|January 12, 2024
by Caitlin Crowell
Each week, PPG summarizes important takeaways from the major Buffalo Common Council meetings. We also include information from council meetings related to our Community Agenda items. If you want to learn more about how the council meetings work and how you can get involved, check out our guide.
For this summary, we will report on the Caucus, Regular, and Police Oversight Committee meetings. ‘Council Member’ is abbreviated as CM; ‘Council President’ as CP; and ‘Majority Leader’ as ML.
As Majority Leader, newly-elected council member Leah Halton-Pope ran the Caucus meeting for the first time. These are the advance meetings where the council majority—in this case, every member of the all-Democratic group—goes over the upcoming regular meeting agenda. They also hear from and question department heads.
In the Regular meeting, CP Scanlon announced that to reflect Buffalo’s religious diversity, meeting invocations will be offered by guests from different faith traditions. January is National Blood Donor Month, so the council is hosting a blood drive at Niagara Square on Tuesday, January 30, 2024 from 9:30am-2:30pm.
The Police Oversight Committee meeting began with a report from Buffalo Police Commissioner Joseph Gramaglia. He spoke about the city’s reduced number of shootings and lowered rates of violent crimes. Property crime, though, is up substantially.
Gramaglia spoke about the department’s “hot spot” technology, which is a policing strategy that involves breaking the city up into hundreds of different segments to target specific high-crime areas. He also discussed a mandate to have officers “present, visible, and engaged” on the streets.
CM Rivera and CP Scanlon pressed the commissioner on police reporting of “cleared,” or resolved, cases. That rate stands at about 64% citywide.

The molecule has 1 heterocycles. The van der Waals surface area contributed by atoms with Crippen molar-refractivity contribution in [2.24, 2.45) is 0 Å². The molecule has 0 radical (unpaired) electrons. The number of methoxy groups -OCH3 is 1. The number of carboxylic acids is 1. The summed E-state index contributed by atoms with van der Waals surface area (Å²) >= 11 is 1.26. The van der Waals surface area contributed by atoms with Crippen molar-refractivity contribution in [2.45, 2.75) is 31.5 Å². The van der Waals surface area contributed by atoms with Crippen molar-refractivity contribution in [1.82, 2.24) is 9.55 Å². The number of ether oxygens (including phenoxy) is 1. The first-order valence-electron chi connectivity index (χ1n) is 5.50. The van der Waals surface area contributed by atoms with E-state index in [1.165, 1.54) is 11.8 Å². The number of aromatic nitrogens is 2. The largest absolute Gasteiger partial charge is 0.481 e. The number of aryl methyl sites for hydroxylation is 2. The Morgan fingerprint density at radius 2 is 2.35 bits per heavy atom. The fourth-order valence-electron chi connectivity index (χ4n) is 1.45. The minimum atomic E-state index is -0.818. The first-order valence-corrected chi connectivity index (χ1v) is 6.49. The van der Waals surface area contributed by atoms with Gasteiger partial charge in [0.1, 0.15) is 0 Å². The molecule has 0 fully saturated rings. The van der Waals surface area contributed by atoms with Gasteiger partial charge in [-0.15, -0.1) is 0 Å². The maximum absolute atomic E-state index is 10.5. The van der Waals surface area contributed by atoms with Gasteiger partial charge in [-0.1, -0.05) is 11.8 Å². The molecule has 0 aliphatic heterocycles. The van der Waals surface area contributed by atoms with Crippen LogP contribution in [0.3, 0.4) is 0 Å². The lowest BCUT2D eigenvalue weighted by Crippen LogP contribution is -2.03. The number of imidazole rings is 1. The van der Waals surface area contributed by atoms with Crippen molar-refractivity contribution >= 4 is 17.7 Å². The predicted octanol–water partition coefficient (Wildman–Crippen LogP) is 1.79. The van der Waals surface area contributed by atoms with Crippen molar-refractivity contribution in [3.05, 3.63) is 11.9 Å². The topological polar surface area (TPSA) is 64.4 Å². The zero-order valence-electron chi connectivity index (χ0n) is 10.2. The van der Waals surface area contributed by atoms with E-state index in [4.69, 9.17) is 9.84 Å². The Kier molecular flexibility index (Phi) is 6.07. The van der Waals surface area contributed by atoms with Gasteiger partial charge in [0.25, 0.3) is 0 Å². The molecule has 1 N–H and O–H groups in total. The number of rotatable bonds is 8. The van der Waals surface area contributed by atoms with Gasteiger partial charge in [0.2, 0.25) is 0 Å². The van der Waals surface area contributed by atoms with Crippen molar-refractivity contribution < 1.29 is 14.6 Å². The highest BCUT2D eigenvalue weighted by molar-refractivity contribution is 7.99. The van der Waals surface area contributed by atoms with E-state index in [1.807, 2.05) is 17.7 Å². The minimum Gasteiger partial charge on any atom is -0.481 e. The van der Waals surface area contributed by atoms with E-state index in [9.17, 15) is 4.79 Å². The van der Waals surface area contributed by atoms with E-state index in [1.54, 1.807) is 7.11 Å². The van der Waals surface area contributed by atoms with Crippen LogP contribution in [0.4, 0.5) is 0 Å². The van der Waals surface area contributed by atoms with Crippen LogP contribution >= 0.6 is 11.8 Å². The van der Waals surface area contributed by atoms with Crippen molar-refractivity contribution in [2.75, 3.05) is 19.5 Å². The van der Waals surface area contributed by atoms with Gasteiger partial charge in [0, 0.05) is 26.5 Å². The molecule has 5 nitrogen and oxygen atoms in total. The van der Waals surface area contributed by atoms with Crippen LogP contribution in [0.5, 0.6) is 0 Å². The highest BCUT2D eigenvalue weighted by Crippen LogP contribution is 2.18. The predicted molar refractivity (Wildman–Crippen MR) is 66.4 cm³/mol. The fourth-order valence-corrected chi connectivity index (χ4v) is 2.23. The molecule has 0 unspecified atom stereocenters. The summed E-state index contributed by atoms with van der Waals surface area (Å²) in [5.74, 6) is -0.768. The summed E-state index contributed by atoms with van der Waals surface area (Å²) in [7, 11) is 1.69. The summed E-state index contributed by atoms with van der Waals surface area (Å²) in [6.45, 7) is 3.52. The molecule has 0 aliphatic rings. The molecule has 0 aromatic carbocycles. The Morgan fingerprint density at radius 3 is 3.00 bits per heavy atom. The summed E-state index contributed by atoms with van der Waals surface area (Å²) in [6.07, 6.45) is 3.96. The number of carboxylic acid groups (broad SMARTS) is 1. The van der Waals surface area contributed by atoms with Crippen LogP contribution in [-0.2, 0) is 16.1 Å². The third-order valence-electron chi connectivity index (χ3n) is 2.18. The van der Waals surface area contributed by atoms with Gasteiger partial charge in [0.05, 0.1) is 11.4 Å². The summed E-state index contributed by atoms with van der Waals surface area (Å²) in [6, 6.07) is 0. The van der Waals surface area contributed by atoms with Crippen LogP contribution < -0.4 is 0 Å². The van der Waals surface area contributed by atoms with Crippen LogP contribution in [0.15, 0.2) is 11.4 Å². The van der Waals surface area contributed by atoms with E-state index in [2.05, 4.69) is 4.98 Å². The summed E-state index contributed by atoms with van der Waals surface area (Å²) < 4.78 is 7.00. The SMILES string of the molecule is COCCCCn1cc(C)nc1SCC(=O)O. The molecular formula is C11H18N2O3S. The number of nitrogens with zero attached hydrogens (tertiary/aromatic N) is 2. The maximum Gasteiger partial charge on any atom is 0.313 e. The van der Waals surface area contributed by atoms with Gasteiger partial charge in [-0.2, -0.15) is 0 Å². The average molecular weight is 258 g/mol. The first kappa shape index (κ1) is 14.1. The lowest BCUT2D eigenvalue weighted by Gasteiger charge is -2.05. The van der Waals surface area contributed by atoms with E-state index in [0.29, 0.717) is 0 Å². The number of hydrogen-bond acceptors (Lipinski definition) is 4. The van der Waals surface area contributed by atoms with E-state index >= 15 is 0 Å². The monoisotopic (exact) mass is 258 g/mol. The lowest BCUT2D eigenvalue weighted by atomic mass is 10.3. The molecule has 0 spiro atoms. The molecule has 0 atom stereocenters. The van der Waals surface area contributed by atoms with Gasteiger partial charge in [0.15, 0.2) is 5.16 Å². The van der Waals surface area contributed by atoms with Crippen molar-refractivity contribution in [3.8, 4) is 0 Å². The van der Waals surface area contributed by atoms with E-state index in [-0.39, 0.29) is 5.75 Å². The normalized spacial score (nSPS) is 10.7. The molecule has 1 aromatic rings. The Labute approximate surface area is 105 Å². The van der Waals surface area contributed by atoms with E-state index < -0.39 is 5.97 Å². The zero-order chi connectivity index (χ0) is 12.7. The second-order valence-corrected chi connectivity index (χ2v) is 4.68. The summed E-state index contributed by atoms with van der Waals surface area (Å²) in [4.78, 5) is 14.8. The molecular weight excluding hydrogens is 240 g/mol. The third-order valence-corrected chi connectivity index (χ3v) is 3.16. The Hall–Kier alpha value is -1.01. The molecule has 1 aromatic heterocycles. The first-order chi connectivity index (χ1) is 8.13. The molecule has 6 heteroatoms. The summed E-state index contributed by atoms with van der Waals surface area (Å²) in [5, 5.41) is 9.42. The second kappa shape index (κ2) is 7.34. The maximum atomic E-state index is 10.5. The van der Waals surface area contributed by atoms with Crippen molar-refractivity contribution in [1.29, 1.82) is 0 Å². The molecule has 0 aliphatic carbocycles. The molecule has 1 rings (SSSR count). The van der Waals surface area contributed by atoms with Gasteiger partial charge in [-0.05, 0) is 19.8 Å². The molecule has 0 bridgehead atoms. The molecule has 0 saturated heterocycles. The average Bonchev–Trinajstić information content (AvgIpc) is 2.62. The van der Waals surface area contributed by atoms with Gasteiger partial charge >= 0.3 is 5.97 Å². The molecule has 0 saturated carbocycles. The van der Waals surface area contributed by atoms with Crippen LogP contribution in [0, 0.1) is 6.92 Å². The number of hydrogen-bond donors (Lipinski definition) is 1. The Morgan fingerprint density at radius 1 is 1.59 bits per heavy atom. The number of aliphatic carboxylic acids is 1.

CM Wyatt asked how the police department is implementing improvements in the wake of the civil unrest in 2020. Gramaglia said that having officers get out of their cars to talk with people was one change, and another is a neighborhood engagement team that visits neighbors in the wake of search warrants to explain what happened.
The committee’s agenda started with a discussion of a report, “Driving While Black,” by Buffalo’s public radio news station, WBFO. A WBFO study showed that police stop Black drivers three times more often than they do white people. The department is attempting to improve, said Gramaglia, who then read from the police manual that prohibits racially profiling drivers and neighborhoods. In his discussion of body cameras, the commissioner encouraged anyone in the public who is filming police encounters to share that video with detectives.
CM Rivera suggested that an explanation of large racial disparities in police stops might make Buffalonians feel more comfortable. Gramaglia spoke of police stops for tinted windows, saying that often police couldn’t see who they were pulling over because of the darkened glass. However, tinted window stops are a pretext for pulling drivers over that many advocates say opens the door for racist policing. He noted that Buffalo police are now required to take implicit bias training. CM Bollman pointed out that some census data that the police use is inaccurate and should be updated.
CM Wyatt talked about the emotional trauma a police stop can lead to. He said he himself had been pulled over in Kenmore for no infraction at all, and it had made him afraid. He encouraged residents to attend their local district police meetings to foster communication and get answers. He again said that a civilian review board would improve the relationship between police and residents.